From that doc - techniques of Islamic war: co-opt the middle and create links to more moderate and popular causes; use Arab satellite television as well as traditional media; maintain a strategy of attrition but strike hard according to a calendar of turning points and/or at targets with high political, social, and economic impact; and push “hot buttons.” They also include limited actions that provoke disproportionate fear and “terror” force the US and its allies into costly, drastic, and sometimes provocative responses; use Americans as proxies; attack UN, NGO, Embassies, and Aid and foreign business operations; “Horror” attacks, atrocities, and alienation: keep “failed states” failed; confuse the identity of the attacker; exploit conspiracy theories; and to shelter in Mosques, Shrines, high value targets, and targets with high cultural impact; exploit, exaggerate, and falsify US attacks that cause civilian casualties and collateral damage, friendly fire against local allies, and incidents where the US can be blamed for being anti-Arab and anti-Islam.

more articles here:

Posted by: Mirty | Jul 7, 2005 6:44:21 PM

When I saw the bombing on TV, the first thing I thought was, "let's see how long they take to blame this on Israel and Bush."

It's what I call "The big 'but'." Terrorism is terrible, and you can never condone the taking of innocent life, BUTTTTT Israel/America/Bush/Blair deserve it.

Posted by: psychotoddler | Jul 7, 2005 7:46:54 PM

Tony Blair is a Conservative in disguise.

He won't pull out.

Anyway, us British have had to deal with terror for years and years already. Remember the IRA? Wasn't all that long ago when they last attacked our weirdly shaped island.

Posted by: Frummer? | Jul 7, 2005 8:02:42 PM

"If Paris has won the 2012 Olympic bid, would the attack have taken place on the Metro instead of the Underground?"

After having been following newstickers this whole day, it must say it strikes me strange that a lot of people want to see a connection between the Olympic games and the terror attacks, rather than the first full round at the G8 summit over in Scotland [think: Edinburgh is under full control and surveillance, some 'leaders of the world' getting together, the leaders that are a thorn in terrorists' eyes, while London is out of the focus and virtually unguarded for a wink of an eye]!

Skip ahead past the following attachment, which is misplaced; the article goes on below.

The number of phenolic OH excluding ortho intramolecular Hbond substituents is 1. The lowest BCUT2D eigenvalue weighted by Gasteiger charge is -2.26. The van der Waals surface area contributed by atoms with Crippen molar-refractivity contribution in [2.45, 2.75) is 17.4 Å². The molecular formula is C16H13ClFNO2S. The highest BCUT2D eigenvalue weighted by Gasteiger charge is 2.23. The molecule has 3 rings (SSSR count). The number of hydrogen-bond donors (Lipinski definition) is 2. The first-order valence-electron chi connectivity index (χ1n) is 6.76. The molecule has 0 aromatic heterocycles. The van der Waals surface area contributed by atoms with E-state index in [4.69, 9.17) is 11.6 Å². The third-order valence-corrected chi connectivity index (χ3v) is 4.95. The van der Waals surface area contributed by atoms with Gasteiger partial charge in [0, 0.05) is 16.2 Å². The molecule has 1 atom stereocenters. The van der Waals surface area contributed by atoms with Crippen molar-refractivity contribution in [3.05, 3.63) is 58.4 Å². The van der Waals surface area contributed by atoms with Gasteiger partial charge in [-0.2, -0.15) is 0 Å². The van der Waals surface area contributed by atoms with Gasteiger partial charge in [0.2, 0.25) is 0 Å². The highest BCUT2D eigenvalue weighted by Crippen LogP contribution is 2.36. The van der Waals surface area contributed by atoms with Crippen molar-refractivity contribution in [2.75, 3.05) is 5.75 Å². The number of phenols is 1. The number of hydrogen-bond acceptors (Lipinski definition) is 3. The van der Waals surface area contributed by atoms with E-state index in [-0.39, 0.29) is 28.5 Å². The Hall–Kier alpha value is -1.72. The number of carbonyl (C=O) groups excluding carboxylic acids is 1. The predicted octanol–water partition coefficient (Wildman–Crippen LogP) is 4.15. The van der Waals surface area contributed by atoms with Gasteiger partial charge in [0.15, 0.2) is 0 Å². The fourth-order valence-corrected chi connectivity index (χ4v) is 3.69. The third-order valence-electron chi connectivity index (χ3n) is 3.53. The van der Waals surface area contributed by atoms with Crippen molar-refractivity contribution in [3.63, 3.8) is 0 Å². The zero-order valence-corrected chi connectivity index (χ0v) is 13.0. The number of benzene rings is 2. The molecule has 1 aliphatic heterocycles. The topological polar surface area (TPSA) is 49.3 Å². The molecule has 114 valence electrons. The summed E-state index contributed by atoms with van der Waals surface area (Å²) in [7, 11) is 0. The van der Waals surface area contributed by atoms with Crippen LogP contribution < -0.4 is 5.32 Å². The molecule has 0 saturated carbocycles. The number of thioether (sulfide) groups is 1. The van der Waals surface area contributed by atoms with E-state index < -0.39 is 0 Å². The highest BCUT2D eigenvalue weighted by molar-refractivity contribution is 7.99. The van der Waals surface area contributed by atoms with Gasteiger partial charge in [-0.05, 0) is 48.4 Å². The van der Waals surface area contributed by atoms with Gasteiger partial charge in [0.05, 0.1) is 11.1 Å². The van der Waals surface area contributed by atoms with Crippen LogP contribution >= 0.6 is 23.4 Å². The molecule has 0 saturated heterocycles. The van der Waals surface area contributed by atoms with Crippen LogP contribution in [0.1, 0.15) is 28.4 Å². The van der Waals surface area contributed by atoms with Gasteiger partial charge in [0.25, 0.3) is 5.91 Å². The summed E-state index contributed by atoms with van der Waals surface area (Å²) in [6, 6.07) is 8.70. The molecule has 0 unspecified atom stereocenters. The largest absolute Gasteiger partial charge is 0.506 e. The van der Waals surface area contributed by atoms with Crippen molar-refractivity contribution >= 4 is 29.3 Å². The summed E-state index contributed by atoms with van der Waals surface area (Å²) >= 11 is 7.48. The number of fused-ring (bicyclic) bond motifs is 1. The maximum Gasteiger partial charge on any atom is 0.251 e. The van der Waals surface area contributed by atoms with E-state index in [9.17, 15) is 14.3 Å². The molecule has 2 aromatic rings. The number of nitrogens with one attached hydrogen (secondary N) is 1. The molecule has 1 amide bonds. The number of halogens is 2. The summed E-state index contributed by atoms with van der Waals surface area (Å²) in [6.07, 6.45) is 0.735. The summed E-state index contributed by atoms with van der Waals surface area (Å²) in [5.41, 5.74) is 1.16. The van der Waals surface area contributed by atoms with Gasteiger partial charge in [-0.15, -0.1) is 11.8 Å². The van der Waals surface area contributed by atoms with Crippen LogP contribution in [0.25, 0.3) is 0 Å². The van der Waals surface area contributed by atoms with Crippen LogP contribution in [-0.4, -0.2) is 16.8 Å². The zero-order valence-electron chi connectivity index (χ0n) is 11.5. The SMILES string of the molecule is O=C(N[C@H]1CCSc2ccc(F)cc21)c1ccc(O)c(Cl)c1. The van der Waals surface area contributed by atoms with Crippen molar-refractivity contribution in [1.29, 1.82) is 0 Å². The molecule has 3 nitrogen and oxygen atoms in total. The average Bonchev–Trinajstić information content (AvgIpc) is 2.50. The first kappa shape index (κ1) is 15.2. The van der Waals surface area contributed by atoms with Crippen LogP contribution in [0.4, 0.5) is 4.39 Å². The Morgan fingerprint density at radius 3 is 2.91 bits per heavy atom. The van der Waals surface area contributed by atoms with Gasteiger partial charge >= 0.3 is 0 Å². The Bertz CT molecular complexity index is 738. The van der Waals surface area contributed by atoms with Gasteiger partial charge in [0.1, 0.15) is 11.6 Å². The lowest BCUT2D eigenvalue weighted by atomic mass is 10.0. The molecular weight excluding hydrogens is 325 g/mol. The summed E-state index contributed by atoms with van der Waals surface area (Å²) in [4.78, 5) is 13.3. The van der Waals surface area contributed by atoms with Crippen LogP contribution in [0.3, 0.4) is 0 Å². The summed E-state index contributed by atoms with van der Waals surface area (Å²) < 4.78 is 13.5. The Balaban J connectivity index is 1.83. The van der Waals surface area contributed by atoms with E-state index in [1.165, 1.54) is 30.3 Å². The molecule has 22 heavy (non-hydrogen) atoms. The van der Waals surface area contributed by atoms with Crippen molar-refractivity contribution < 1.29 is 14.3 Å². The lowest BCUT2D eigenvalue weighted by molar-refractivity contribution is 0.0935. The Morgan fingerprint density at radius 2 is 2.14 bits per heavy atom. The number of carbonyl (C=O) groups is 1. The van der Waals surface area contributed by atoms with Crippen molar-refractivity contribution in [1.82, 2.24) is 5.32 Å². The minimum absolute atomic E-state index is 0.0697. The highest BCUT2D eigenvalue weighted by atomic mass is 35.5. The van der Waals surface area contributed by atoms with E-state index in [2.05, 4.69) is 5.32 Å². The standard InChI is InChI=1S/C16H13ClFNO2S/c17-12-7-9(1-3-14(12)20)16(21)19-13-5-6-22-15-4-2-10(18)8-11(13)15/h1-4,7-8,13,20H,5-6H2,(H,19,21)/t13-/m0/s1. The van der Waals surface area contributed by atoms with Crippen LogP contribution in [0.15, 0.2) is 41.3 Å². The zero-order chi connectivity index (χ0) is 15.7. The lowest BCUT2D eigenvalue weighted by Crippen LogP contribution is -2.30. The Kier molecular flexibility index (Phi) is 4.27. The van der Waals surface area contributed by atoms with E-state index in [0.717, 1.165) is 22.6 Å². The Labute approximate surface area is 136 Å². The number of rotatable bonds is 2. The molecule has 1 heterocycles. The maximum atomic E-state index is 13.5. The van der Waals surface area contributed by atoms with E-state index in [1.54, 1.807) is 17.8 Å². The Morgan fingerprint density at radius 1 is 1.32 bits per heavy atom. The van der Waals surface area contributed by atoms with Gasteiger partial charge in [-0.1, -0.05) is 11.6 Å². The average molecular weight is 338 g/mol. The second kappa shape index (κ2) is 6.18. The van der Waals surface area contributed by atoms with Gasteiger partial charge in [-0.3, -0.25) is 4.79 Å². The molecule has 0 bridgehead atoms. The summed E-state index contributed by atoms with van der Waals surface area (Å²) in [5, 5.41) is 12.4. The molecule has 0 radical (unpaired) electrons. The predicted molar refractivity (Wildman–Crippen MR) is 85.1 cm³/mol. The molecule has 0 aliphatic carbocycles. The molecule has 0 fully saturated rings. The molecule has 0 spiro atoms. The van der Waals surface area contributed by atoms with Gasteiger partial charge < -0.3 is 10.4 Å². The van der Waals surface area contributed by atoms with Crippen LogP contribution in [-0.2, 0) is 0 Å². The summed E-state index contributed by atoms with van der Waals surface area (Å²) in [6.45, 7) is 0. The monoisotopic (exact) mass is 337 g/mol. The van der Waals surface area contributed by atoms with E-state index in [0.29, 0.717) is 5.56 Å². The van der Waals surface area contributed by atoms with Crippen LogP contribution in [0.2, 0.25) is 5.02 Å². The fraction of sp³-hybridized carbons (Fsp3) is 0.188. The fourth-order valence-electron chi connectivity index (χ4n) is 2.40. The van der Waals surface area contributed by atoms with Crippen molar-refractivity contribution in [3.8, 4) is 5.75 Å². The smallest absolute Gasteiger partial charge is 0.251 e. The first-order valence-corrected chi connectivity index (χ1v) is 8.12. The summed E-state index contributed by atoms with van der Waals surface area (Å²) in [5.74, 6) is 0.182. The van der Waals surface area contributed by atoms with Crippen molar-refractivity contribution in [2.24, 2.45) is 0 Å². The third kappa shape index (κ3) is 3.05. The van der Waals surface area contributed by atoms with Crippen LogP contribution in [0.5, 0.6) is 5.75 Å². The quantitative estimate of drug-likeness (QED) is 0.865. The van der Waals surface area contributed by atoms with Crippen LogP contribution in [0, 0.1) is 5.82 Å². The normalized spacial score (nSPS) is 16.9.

So do you think the cells stood ready and in gear in Paris, London...until London won the big chunk of the cake and they could hide their bomb packets in less than 24 hours? No way. The eyes of the world have been focusing the events all around G8, so wouldn't that make the perfect stage for what eventually happened this morning?

Posted by: mademoiselle a. | Jul 7, 2005 8:29:17 PM

I agree with everything you said, and I'm glad you made the distinction between mad and evil. These people are not mentally ill; they're bad.

My only disagreement is your prediction of England's withdrawal. I think you underestimate Blair. He's taking a lot of heat from his own party for his pro-war stand. He has nothing to gain. I have to believe that he is doing this because he really understands what the war is about. He will stand strong.

Posted by: Doctor Bean | Jul 7, 2005 8:46:28 PM

I feel sad and concerned for those who were wounded and for the families of those killed, certainly.